So it’s possible that the law/regulation/rule/whatever was written with a real problem in mind. But it’s still stupid.

The offense has nothing to do with the gun, but rather with the effect. No one would object to punishing children who intentionally disrupt their schools – but the offense is the disruption, not the mechanism thereof. There is no need to outlaw toy guns, noisemakers, bullhorns, fire extinguishers, liquid nitrogen, and every other substance or object that could conceivably be used to cause trouble.

Did you notice the weasel word I just snuck in? Who is to judge whether an action is “intentional” or not? Since our public-school administrators are selected such that their chief attributes are subnormal intelligence, limited knowledge, and lack of imagination (yes, I’m serious: have you ever spoken to one? or read the statements of “Dr.” Dan Blachford in the MSNBC article?), granting them any discretion at all is bound to lead to serious problems.

Our problem is not with this particular case, galling as it is, but with the culture of public education in the United States. And that’s a completely different post….

Tuesday, January 18, 2011

James Fallows, civility, and me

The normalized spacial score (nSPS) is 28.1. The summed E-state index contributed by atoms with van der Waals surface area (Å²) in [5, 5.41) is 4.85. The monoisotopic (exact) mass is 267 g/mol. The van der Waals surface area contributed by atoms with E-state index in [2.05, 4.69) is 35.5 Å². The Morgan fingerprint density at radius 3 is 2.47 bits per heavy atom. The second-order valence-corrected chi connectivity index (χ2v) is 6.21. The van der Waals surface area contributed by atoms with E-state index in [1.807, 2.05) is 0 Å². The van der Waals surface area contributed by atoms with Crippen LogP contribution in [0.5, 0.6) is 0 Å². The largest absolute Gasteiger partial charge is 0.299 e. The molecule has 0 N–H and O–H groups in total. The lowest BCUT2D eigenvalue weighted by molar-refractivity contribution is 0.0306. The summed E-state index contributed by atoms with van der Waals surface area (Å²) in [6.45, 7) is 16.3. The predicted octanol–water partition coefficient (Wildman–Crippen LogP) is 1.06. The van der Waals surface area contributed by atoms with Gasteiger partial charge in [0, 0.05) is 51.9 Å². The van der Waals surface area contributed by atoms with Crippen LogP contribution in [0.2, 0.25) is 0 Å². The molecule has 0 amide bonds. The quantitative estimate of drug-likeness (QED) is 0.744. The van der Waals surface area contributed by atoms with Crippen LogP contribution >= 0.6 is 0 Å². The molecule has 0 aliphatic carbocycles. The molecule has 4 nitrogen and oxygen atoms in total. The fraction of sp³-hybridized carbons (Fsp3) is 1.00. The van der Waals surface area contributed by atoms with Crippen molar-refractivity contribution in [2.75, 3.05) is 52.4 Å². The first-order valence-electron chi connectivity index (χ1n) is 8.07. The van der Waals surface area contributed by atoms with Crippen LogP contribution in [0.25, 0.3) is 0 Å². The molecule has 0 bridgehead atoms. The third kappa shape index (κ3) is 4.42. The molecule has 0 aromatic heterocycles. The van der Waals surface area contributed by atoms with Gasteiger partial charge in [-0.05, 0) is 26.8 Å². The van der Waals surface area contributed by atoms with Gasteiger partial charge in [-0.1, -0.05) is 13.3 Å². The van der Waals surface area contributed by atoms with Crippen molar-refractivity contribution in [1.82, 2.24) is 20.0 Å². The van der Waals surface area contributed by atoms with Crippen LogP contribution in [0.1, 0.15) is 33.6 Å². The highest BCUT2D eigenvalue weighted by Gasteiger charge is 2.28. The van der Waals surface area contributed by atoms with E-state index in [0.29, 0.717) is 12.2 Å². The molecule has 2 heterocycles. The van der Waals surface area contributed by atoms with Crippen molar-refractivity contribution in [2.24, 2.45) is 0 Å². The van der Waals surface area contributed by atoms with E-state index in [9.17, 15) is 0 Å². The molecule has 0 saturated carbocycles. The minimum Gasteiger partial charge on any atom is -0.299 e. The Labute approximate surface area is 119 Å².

When the recent brouhaha about Sarah Palin’s responsibility for the massacre in Arizona turned to talk of civility, James Fallows of the Atlantic asked for reader comments. He was kind enough to publish mine – though, as is his wont, anonymously. You can find them here and here.
Mr. Fallows’s willingness to republish my emails led directly to this blog – so he has, perhaps, a lot to answer for!

My two contributions follow:
I think the effort to bring ‘civility’ into public discourse is both doomed and ahistorical. Political rhetoric was much rougher in the 19th century, after all, and a greater proportion of the population was armed, yet political assassination was a remarkable rarity.

Note, too, that the rhetoric surrounding sporting events (and sometimes the events themselves – football, boxing) is quite violent: “Kill ’em”, “Kill the ump!” &c. Yet umpires and players are not often murdered in this country – or not on the field, anyway. Of course, the sport the rest of the world calls ‘football’ is quite different in this respect: how many other sports spark wars?

Most of us are perfectly capable of understanding that when Clinton, Begala, and Carville create a “war room” they're not actually plotting to kill Republicans. Ditto Palin’s ‘targeting’ – which is, after all, a very common metaphorical usage throughout American society (as is “blow x away”). To censor speech based on the evidence-free speculation that some words might just possibly nudge some lunatic to violence is irresponsible.